The following are some general guidelines for selecting gloves:

1. Thick latex gloves such as those used around the home are suitable for general purposes.
2. Thinner latex gloves such as surgical gloves are suitable for use with aqueous solutions, tissue culture, and most dry chemicals. Polyethylene or polyvinylchloride gloves are not recommended for culture work because of reports of virus penetration of the gloves.
3. Gloves should be long enough to cover the cuff of the lab coat in order to prevent contamination of the wrist.
4. Two pair of gloves should be worn when working with extremely hazardous materials including carcinogens and unbound radioiodine. The outer gloves should be changed when contaminated. Gloves used for this purpose should never be reused.
5. Powder free gloves may be desired if there is a concern for experiment contamination or worker allergy.
6. Gloves should not be worn when working with equipment with moving parts due to the potential hazard of catching them in the equipment.
7. When working with cryogens, special gloves are recommended. The gloves should be loose fitting, and non-asbestos.


There are other hazards to the hands including thermal burns as a result of exposure to extremely hot or extremely cold conditions. There are a wide variety of gloves and HSEO is available to help in the selection process.

Disposal gloves:

Disposable gloves are designed to provide barrier protection and tactile sensitivity to the wearer. Thin mil gloves are not intended for applications involving prolonged, direct exposure to chemicals. The following chemical compatibility information provides a guideline for using thin mil gloves in applications where incidental splash exposure to various chemicals may occur. Gloves should be removed and replaced immediately if incidental splash exposure occurs.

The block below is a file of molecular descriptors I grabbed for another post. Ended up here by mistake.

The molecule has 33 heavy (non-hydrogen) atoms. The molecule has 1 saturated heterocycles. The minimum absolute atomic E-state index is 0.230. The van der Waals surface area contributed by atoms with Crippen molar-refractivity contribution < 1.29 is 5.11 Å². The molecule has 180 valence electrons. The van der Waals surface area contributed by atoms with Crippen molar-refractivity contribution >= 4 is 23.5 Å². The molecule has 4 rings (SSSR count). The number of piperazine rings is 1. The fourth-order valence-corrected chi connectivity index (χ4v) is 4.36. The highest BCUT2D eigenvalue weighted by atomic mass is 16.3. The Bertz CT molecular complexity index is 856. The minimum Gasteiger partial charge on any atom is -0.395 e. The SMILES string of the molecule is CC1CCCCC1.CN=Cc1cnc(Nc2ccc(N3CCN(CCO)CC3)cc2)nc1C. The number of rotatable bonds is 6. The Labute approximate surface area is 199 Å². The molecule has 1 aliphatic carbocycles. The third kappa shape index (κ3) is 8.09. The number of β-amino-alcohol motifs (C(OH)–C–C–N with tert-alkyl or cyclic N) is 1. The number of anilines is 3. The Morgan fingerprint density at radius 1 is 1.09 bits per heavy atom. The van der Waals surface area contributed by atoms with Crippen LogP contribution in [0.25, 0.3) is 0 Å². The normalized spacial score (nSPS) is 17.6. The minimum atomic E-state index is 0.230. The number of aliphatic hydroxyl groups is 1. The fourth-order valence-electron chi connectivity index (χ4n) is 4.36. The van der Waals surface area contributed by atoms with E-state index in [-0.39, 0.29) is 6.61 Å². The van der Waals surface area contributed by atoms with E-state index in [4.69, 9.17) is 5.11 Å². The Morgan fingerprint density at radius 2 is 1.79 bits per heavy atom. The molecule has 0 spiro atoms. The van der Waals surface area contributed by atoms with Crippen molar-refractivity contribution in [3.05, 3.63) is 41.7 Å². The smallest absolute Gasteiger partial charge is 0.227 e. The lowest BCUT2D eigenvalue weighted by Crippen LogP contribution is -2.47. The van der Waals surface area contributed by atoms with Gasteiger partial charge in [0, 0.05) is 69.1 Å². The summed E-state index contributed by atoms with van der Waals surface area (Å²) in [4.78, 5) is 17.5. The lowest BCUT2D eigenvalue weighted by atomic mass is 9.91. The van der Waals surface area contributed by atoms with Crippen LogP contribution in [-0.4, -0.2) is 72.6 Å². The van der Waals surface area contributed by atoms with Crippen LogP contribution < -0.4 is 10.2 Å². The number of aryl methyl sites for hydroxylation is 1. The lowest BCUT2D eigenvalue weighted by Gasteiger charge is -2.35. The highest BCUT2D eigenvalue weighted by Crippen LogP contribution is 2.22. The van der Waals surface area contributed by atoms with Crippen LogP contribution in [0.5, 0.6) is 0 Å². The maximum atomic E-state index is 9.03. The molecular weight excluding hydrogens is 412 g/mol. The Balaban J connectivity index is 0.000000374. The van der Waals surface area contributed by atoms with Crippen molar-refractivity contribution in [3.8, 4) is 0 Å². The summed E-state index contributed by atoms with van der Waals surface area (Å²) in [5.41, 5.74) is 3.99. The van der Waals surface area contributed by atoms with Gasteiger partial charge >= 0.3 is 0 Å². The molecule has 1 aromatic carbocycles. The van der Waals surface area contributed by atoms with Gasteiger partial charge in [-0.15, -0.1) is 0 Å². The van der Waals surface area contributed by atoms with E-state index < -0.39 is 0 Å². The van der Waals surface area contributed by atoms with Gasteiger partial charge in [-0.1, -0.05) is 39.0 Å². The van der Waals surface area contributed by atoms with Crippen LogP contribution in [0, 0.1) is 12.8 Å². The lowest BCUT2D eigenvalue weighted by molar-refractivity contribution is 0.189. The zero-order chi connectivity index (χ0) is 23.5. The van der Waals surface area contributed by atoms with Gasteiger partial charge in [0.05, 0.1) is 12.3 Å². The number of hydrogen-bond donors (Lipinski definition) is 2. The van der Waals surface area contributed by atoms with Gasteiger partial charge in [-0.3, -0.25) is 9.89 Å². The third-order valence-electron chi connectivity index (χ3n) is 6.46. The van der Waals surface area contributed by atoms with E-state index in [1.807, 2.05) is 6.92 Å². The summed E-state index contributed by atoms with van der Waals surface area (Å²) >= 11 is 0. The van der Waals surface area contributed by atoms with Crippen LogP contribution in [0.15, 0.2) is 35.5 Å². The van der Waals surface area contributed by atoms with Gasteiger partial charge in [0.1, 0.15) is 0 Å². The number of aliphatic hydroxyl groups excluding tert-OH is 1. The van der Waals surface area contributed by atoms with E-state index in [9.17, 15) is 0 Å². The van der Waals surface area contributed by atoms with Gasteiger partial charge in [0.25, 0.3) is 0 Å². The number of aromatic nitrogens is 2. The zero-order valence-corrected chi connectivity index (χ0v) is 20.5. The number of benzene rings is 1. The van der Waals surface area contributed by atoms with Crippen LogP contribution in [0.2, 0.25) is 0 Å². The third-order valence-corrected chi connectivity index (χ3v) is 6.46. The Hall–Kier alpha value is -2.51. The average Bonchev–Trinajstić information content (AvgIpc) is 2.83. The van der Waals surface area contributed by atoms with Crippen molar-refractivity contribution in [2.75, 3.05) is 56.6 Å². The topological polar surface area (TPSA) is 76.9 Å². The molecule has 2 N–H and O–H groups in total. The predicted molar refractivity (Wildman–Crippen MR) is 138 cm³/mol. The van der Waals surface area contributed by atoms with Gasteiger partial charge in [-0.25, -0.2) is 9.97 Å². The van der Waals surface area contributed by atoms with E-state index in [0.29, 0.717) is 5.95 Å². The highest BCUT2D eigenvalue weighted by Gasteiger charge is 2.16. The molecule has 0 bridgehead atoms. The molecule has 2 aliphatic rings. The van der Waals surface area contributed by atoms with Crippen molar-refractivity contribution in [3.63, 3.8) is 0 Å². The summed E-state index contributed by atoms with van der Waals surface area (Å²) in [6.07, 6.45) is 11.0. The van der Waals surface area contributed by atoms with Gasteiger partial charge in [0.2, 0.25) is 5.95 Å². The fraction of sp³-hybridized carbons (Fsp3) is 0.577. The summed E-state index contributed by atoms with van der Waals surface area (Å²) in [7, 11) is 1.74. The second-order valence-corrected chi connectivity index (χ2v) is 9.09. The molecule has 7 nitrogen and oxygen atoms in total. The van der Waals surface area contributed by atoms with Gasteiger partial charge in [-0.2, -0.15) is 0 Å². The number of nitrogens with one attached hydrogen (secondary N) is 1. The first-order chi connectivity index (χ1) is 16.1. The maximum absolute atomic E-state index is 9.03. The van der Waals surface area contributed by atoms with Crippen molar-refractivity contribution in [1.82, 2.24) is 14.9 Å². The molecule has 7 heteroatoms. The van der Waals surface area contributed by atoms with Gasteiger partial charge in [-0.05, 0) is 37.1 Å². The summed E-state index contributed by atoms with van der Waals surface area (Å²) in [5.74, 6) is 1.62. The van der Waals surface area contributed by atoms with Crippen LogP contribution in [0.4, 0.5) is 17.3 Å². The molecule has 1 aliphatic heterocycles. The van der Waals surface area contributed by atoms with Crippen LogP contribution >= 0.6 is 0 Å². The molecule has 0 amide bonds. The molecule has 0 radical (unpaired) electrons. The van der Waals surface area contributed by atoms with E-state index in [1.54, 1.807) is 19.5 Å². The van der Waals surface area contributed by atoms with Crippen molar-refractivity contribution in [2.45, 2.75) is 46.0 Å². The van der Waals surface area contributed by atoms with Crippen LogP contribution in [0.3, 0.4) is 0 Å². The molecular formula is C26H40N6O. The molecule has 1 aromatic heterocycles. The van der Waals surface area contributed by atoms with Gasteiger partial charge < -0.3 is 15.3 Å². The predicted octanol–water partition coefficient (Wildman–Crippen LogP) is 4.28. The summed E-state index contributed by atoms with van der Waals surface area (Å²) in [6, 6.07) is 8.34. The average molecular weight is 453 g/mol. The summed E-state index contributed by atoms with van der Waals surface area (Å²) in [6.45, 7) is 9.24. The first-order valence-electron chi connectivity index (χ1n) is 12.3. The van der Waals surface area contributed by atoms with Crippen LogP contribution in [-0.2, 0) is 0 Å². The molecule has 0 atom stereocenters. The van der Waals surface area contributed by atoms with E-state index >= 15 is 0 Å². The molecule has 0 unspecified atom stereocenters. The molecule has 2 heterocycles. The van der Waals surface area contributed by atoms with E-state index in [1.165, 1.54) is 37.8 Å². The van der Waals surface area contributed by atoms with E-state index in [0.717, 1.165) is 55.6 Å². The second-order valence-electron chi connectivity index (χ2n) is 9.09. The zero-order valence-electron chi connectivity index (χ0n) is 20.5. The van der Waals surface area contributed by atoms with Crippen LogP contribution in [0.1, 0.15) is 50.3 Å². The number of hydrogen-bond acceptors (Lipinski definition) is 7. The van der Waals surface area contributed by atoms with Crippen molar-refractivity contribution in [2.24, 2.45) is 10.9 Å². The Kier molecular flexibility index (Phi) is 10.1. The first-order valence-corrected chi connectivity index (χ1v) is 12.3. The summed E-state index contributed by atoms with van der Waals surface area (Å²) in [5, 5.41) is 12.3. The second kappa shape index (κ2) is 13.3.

Chemical resistance reference chart of Medicom disposal gloves 


Chemical-resistant gloves:

    Chemical resistance reference table of SilverShield/4H chemical-resistant gloves
    Chemical resistance reference table of MAPA A-15 Nitrile chemical-resistant gloves
    Chemical resistance reference table of Ansell chemical-resistant gloves


J. Respiratory Protection

Respiratory protective equipment shall be required, provided, and used whenever the oxygen level in an atmosphere is less than 19.5 percent and/or whenever the airborne concentration of a contaminant or combination of contaminants exceeds exposure limits as determined by HSEO.

Inhalation of air containing hazardous materials, whether a dust, fume, vapour, mist, fog spray or some other aerosol, can result in lung disease and even death. The best way to prevent such exposure is to capture the contaminant at the source via some type of ventilation or exhaust system such as a fume cupboard or biosafety cabinet. The total elimination of exposure via these methods is not always possible so that situations can arise which require some level of respiratory protection.